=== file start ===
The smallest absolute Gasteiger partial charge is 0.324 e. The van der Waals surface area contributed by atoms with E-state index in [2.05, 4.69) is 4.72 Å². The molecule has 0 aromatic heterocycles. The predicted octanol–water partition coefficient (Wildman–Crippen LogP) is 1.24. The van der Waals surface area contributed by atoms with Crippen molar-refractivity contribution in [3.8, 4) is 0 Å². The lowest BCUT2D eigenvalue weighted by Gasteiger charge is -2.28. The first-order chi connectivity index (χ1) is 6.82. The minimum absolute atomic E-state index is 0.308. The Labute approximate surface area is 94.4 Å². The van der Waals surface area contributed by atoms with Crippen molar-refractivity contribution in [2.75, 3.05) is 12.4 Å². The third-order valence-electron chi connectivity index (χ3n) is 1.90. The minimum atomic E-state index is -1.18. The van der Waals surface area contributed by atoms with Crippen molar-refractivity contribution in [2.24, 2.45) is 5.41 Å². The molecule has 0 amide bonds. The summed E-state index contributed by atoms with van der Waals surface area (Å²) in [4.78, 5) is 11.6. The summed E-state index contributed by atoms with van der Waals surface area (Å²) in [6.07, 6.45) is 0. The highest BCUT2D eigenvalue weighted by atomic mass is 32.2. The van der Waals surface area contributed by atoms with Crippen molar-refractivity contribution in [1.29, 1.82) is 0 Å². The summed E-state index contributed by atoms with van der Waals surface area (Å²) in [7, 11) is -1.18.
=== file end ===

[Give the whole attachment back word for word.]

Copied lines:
The smallest absolute Gasteiger partial charge is 0.324 e. The van der Waals surface area contributed by atoms with E-state index in [2.05, 4.69) is 4.72 Å². The molecule has 0 aromatic heterocycles. The predicted octanol–water partition coefficient (Wildman–Crippen LogP) is 1.24. The van der Waals surface area contributed by atoms with Crippen molar-refractivity contribution in [3.8, 4) is 0 Å². The lowest BCUT2D eigenvalue weighted by Gasteiger charge is -2.28. The first-order chi connectivity index (χ1) is 6.82. The minimum absolute atomic E-state index is 0.308. The Labute approximate surface area is 94.4 Å². The van der Waals surface area contributed by atoms with Crippen molar-refractivity contribution in [2.75, 3.05) is 12.4 Å². The third-order valence-electron chi connectivity index (χ3n) is 1.90. The minimum atomic E-state index is -1.18. The van der Waals surface area contributed by atoms with Crippen molar-refractivity contribution in [2.24, 2.45) is 5.41 Å². The molecule has 0 amide bonds. The summed E-state index contributed by atoms with van der Waals surface area (Å²) in [4.78, 5) is 11.6. The summed E-state index contributed by atoms with van der Waals surface area (Å²) in [6.07, 6.45) is 0. The highest BCUT2D eigenvalue weighted by atomic mass is 32.2. The van der Waals surface area contributed by atoms with Crippen molar-refractivity contribution in [1.29, 1.82) is 0 Å². The summed E-state index contributed by atoms with van der Waals surface area (Å²) in [7, 11) is -1.18.